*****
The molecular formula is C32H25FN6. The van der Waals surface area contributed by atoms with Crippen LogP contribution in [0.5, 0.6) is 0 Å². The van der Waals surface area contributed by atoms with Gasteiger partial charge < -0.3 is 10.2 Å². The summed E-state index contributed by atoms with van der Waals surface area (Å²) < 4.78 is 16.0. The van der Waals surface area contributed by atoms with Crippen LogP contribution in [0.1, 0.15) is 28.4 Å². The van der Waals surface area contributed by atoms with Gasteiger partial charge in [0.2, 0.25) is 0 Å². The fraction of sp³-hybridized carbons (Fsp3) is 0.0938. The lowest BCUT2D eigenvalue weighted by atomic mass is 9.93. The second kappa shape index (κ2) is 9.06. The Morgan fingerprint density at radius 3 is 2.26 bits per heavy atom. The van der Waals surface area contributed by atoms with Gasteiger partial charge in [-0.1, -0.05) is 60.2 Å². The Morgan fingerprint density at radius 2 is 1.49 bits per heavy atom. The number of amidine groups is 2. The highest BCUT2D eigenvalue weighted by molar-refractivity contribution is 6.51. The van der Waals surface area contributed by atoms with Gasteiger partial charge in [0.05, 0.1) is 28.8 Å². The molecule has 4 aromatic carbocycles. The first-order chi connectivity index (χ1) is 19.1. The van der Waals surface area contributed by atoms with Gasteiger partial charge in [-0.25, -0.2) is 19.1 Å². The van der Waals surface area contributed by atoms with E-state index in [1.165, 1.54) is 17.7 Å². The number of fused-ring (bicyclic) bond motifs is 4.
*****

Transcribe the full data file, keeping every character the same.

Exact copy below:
The molecular formula is C32H25FN6. The van der Waals surface area contributed by atoms with Crippen LogP contribution in [0.5, 0.6) is 0 Å². The van der Waals surface area contributed by atoms with Gasteiger partial charge < -0.3 is 10.2 Å². The summed E-state index contributed by atoms with van der Waals surface area (Å²) < 4.78 is 16.0. The van der Waals surface area contributed by atoms with Crippen LogP contribution in [0.1, 0.15) is 28.4 Å². The van der Waals surface area contributed by atoms with Gasteiger partial charge in [0.2, 0.25) is 0 Å². The fraction of sp³-hybridized carbons (Fsp3) is 0.0938. The lowest BCUT2D eigenvalue weighted by atomic mass is 9.93. The second kappa shape index (κ2) is 9.06. The Morgan fingerprint density at radius 3 is 2.26 bits per heavy atom. The van der Waals surface area contributed by atoms with Gasteiger partial charge in [-0.1, -0.05) is 60.2 Å². The Morgan fingerprint density at radius 2 is 1.49 bits per heavy atom. The number of amidine groups is 2. The highest BCUT2D eigenvalue weighted by molar-refractivity contribution is 6.51. The van der Waals surface area contributed by atoms with Gasteiger partial charge in [0.05, 0.1) is 28.8 Å². The molecule has 4 aromatic carbocycles. The first-order chi connectivity index (χ1) is 19.1. The van der Waals surface area contributed by atoms with Gasteiger partial charge in [-0.25, -0.2) is 19.1 Å². The van der Waals surface area contributed by atoms with E-state index in [1.165, 1.54) is 17.7 Å². The number of fused-ring (bicyclic) bond motifs is 4.